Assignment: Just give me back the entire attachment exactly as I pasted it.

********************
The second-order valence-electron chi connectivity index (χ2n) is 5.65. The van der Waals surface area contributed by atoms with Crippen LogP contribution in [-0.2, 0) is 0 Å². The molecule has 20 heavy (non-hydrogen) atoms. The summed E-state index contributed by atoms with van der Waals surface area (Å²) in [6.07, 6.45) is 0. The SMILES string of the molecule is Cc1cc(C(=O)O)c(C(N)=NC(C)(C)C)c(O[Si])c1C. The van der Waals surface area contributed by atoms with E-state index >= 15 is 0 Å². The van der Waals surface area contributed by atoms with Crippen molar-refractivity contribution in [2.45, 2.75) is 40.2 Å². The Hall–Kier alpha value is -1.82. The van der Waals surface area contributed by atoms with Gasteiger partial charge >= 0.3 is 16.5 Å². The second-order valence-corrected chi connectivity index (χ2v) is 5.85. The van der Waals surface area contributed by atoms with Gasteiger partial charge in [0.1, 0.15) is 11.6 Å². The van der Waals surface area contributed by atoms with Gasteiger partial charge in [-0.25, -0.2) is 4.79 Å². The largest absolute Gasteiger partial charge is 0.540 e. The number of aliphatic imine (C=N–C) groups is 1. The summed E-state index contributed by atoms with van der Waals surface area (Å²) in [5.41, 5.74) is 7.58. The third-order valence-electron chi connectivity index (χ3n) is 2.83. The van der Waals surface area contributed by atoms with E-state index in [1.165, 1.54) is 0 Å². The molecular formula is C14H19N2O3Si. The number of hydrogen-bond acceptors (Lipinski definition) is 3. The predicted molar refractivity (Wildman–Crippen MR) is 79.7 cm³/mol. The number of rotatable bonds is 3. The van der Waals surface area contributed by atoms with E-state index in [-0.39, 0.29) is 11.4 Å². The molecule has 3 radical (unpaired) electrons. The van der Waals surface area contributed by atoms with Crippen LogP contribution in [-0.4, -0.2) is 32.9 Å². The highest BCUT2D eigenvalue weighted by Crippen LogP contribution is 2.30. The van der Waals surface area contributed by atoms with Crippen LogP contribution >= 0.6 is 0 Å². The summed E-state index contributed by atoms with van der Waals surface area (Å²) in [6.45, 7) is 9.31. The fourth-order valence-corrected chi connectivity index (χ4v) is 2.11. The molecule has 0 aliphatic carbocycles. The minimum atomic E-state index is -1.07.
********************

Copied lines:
The second-order valence-electron chi connectivity index (χ2n) is 5.65. The van der Waals surface area contributed by atoms with Crippen LogP contribution in [-0.2, 0) is 0 Å². The molecule has 20 heavy (non-hydrogen) atoms. The summed E-state index contributed by atoms with van der Waals surface area (Å²) in [6.07, 6.45) is 0. The SMILES string of the molecule is Cc1cc(C(=O)O)c(C(N)=NC(C)(C)C)c(O[Si])c1C. The van der Waals surface area contributed by atoms with E-state index >= 15 is 0 Å². The van der Waals surface area contributed by atoms with Crippen molar-refractivity contribution in [2.45, 2.75) is 40.2 Å². The Hall–Kier alpha value is -1.82. The van der Waals surface area contributed by atoms with Gasteiger partial charge >= 0.3 is 16.5 Å². The second-order valence-corrected chi connectivity index (χ2v) is 5.85. The van der Waals surface area contributed by atoms with Gasteiger partial charge in [0.1, 0.15) is 11.6 Å². The van der Waals surface area contributed by atoms with Gasteiger partial charge in [-0.25, -0.2) is 4.79 Å². The largest absolute Gasteiger partial charge is 0.540 e. The number of aliphatic imine (C=N–C) groups is 1. The summed E-state index contributed by atoms with van der Waals surface area (Å²) in [5.41, 5.74) is 7.58. The third-order valence-electron chi connectivity index (χ3n) is 2.83. The van der Waals surface area contributed by atoms with E-state index in [1.165, 1.54) is 0 Å². The molecular formula is C14H19N2O3Si. The number of hydrogen-bond acceptors (Lipinski definition) is 3. The predicted molar refractivity (Wildman–Crippen MR) is 79.7 cm³/mol. The number of rotatable bonds is 3. The van der Waals surface area contributed by atoms with E-state index in [-0.39, 0.29) is 11.4 Å². The molecule has 3 radical (unpaired) electrons. The van der Waals surface area contributed by atoms with Crippen LogP contribution in [-0.4, -0.2) is 32.9 Å². The highest BCUT2D eigenvalue weighted by Crippen LogP contribution is 2.30. The van der Waals surface area contributed by atoms with Crippen LogP contribution >= 0.6 is 0 Å². The summed E-state index contributed by atoms with van der Waals surface area (Å²) in [6.45, 7) is 9.31. The fourth-order valence-corrected chi connectivity index (χ4v) is 2.11. The molecule has 0 aliphatic carbocycles. The minimum atomic E-state index is -1.07.